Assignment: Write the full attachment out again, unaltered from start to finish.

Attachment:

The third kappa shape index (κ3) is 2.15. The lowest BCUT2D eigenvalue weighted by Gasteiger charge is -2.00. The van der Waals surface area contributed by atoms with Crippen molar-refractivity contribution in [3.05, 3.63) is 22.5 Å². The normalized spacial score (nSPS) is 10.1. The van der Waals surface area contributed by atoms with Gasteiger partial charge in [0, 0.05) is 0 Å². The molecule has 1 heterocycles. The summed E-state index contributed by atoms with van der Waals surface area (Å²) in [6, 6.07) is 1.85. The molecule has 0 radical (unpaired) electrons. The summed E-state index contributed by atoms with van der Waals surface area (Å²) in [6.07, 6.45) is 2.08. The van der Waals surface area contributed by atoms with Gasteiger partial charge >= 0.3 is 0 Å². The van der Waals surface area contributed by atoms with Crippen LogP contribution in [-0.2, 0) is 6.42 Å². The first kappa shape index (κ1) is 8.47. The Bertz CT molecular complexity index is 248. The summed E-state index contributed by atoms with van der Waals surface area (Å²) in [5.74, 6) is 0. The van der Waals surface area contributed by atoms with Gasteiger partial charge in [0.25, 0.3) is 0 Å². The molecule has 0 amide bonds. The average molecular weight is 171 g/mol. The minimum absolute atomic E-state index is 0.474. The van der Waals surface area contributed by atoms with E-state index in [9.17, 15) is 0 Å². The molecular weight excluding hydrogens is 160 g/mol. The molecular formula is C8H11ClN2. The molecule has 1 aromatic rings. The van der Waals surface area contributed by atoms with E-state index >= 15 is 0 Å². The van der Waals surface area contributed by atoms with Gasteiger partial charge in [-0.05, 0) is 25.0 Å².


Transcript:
The third kappa shape index (κ3) is 2.15. The lowest BCUT2D eigenvalue weighted by Gasteiger charge is -2.00. The van der Waals surface area contributed by atoms with Crippen molar-refractivity contribution in [3.05, 3.63) is 22.5 Å². The normalized spacial score (nSPS) is 10.1. The van der Waals surface area contributed by atoms with Gasteiger partial charge in [0, 0.05) is 0 Å². The molecule has 1 heterocycles. The summed E-state index contributed by atoms with van der Waals surface area (Å²) in [6, 6.07) is 1.85. The molecule has 0 radical (unpaired) electrons. The summed E-state index contributed by atoms with van der Waals surface area (Å²) in [6.07, 6.45) is 2.08. The van der Waals surface area contributed by atoms with Gasteiger partial charge >= 0.3 is 0 Å². The van der Waals surface area contributed by atoms with Crippen LogP contribution in [-0.2, 0) is 6.42 Å². The first kappa shape index (κ1) is 8.47. The Bertz CT molecular complexity index is 248. The summed E-state index contributed by atoms with van der Waals surface area (Å²) in [5.74, 6) is 0. The van der Waals surface area contributed by atoms with Gasteiger partial charge in [0.25, 0.3) is 0 Å². The molecule has 0 amide bonds. The average molecular weight is 171 g/mol. The minimum absolute atomic E-state index is 0.474. The van der Waals surface area contributed by atoms with E-state index in [9.17, 15) is 0 Å². The molecular weight excluding hydrogens is 160 g/mol. The molecular formula is C8H11ClN2. The molecule has 1 aromatic rings. The van der Waals surface area contributed by atoms with E-state index >= 15 is 0 Å². The van der Waals surface area contributed by atoms with Gasteiger partial charge in [-0.05, 0) is 25.0 Å².